Flying over the ocean preparing to land in Santo Dominigo, I notice how small the island of Dominican Republic and Haiti really is. Just a little piece of land in the middle of a big ocean. I picture it on the map and am quickly reminded of just how small it really is compared to the big world. However, once we land and we are on the ground, it seems just as grand as America. I think of the Who’s in Whoville, living on that spec of dust that Horton hears.
For most of us, we are reminded of places like the Dominican Republic only when tragedy strikes, like an earthquake or other newsworthy event. However, while we live in our big world, these people live in theirs.
As we disembark the plane, I notice how loud it is. Everyone speaks various dialects of Spanish and they speak very loud. It’s hot and humid and the smell of burning brush is immediately noticeable. We walk through customs and see hundreds of dark skinned people waving to us – awaiting our arrival.
We board a “bus” – all 14 of us – while Manco and Ramon pile our luggage in the back. We ride through the country along the very windy road from Santo Domingo to Habanero and despite the loud Latino music, I am comforted by the vastness of the land. The banana trees and sugar cane that grow rampantly, the mountains with nothing on them, the hot sun on my face. I have time to think and prepare myself for the journey ahead.
I do not know what will happen once we arrive in Habanero but I can see in Manco’s eyes they are happy we are there. After 6 hours on the bus we finally arrive in Habanero. The children are playing in the dirt streets and they see us and begin chasing our bus. What I can’t figure out is who is more excited, the kids or the dental team that recognizes these children from last year.
We get dropped off at the school which will become the dental clinic for the next 5 days. The village is dusty, houses are shacks and the school smells of sweat and humidity. I am amazed by the school and what Brenda has done in such a short amount of time. Only three years and her school is full – the walls are adorned with the ABC’s, numbers, days of the week and the months of the year all in Spanish. Each room has a chalkboard, little tables and tiny chairs. Additionally, each child has a black bucket on a shelf with their name on it – a “cubby” all to themselves. Tears come to my eyes when I think of all the hard work and tireless fundraising it has taken for the school to look this way.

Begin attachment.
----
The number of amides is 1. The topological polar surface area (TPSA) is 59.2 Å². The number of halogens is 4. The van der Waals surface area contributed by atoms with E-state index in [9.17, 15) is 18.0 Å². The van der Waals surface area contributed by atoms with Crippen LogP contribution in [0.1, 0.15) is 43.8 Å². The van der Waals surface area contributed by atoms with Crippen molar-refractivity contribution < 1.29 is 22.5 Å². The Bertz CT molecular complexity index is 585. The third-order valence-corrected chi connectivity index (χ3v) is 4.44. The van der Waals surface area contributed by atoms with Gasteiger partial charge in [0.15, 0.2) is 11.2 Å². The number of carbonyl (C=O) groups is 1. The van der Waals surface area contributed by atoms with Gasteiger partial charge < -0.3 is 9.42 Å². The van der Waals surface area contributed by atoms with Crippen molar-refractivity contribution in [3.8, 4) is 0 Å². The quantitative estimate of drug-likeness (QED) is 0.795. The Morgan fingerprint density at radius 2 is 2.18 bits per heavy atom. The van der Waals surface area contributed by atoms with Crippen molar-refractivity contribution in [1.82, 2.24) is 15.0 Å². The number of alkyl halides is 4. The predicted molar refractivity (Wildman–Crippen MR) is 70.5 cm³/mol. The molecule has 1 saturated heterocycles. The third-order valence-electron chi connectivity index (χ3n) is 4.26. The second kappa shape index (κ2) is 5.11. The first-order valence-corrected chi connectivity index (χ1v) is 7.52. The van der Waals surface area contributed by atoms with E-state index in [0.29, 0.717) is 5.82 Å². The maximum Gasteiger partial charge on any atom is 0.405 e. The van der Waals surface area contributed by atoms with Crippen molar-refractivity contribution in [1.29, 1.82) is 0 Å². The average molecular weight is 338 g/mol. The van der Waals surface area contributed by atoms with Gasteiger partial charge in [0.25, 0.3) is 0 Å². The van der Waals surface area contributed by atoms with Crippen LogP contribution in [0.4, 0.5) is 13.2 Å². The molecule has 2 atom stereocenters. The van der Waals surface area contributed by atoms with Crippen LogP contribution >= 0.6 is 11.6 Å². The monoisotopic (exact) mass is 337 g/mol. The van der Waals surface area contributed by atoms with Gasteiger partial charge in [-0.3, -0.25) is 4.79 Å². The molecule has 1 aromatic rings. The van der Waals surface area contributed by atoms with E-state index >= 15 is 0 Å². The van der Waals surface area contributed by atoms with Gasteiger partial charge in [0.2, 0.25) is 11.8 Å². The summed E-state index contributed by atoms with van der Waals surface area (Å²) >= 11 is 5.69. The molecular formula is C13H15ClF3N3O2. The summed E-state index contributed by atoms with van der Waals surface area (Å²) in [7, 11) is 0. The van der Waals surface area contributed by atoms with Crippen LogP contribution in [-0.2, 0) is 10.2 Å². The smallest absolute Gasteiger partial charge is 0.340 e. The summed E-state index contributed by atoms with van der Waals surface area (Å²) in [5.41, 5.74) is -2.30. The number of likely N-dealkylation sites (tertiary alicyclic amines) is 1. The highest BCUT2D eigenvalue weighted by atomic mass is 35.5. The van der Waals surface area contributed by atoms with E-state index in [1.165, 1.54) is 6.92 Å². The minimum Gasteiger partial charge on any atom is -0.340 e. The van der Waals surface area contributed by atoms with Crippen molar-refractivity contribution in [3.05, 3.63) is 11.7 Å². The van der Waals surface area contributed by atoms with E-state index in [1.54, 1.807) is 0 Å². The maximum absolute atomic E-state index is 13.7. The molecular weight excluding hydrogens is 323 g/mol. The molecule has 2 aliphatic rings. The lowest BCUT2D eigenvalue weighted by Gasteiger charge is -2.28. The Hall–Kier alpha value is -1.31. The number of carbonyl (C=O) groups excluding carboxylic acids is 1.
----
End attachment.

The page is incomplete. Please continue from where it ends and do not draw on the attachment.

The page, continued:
I look into the children’s eyes as they follow us around and I am stunned by the beauty of this culture. They are gorgeous people. I feel overwhelmed with grace and love from a Higher Power. The intensity of these children is comforting but yet daunting at the same time.
After setting up the dental clinic we all walk to Brenda’s house, only a block away. The streets are littered with garbage and children are running around half naked – following us like harmless paparazzi. We get to Brenda’s and have dinner – lovingly prepared by Carmen, Iooti and Ramona – Brenda’s blessings. There is no electricity so it’s hot and dark so we eat by candlelight. We take a quick, one minute shower and climb into bed. Bunkbeds, 4 people to a room, each bed covered by a mosquito net.
We sleep restlessly until we hear the hum of the fan at about 3:00am, the electricity has gone back on! About an hour later the roosters crow, motorcycles ramp around the corner, dogs chase the motorcycles and then fight with each other. It’s time to start our first day of “work” at L’escuela de Habanero!